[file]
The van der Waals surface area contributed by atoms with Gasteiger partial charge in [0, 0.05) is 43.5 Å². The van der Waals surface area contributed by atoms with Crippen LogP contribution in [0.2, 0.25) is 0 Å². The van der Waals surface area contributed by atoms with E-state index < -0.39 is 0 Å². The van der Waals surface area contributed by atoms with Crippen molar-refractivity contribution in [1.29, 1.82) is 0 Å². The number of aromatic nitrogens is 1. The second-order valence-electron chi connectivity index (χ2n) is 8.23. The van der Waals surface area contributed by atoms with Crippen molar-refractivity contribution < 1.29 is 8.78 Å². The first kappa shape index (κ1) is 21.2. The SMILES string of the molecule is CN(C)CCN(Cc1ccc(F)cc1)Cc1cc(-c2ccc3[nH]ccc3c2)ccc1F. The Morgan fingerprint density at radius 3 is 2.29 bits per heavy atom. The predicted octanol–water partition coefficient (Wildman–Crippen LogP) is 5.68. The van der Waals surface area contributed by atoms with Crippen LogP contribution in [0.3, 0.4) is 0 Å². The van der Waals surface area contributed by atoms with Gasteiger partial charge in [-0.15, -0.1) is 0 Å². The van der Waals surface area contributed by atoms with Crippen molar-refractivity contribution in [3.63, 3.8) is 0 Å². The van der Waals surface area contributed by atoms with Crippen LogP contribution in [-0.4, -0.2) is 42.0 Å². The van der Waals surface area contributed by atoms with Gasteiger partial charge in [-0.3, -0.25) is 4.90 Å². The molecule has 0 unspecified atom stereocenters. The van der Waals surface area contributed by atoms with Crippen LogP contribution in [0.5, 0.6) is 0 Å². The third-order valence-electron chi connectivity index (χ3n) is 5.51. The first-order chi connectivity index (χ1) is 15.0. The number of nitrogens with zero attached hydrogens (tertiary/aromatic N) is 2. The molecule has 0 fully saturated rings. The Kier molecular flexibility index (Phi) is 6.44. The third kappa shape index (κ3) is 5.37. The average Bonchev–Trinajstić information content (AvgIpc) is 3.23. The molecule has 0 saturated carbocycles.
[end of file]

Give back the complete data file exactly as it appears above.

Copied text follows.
The van der Waals surface area contributed by atoms with Gasteiger partial charge in [0, 0.05) is 43.5 Å². The van der Waals surface area contributed by atoms with Crippen LogP contribution in [0.2, 0.25) is 0 Å². The van der Waals surface area contributed by atoms with E-state index < -0.39 is 0 Å². The van der Waals surface area contributed by atoms with Crippen molar-refractivity contribution in [1.29, 1.82) is 0 Å². The number of aromatic nitrogens is 1. The second-order valence-electron chi connectivity index (χ2n) is 8.23. The van der Waals surface area contributed by atoms with Crippen molar-refractivity contribution < 1.29 is 8.78 Å². The first kappa shape index (κ1) is 21.2. The SMILES string of the molecule is CN(C)CCN(Cc1ccc(F)cc1)Cc1cc(-c2ccc3[nH]ccc3c2)ccc1F. The Morgan fingerprint density at radius 3 is 2.29 bits per heavy atom. The predicted octanol–water partition coefficient (Wildman–Crippen LogP) is 5.68. The van der Waals surface area contributed by atoms with Crippen LogP contribution in [0.3, 0.4) is 0 Å². The van der Waals surface area contributed by atoms with Gasteiger partial charge in [-0.15, -0.1) is 0 Å². The van der Waals surface area contributed by atoms with Crippen molar-refractivity contribution in [3.63, 3.8) is 0 Å². The van der Waals surface area contributed by atoms with Crippen LogP contribution in [-0.4, -0.2) is 42.0 Å². The van der Waals surface area contributed by atoms with Gasteiger partial charge in [-0.3, -0.25) is 4.90 Å². The molecule has 0 unspecified atom stereocenters. The van der Waals surface area contributed by atoms with Crippen LogP contribution in [0.5, 0.6) is 0 Å². The third-order valence-electron chi connectivity index (χ3n) is 5.51. The first-order chi connectivity index (χ1) is 15.0. The number of nitrogens with zero attached hydrogens (tertiary/aromatic N) is 2. The molecule has 0 fully saturated rings. The Kier molecular flexibility index (Phi) is 6.44. The third kappa shape index (κ3) is 5.37. The average Bonchev–Trinajstić information content (AvgIpc) is 3.23. The molecule has 0 saturated carbocycles.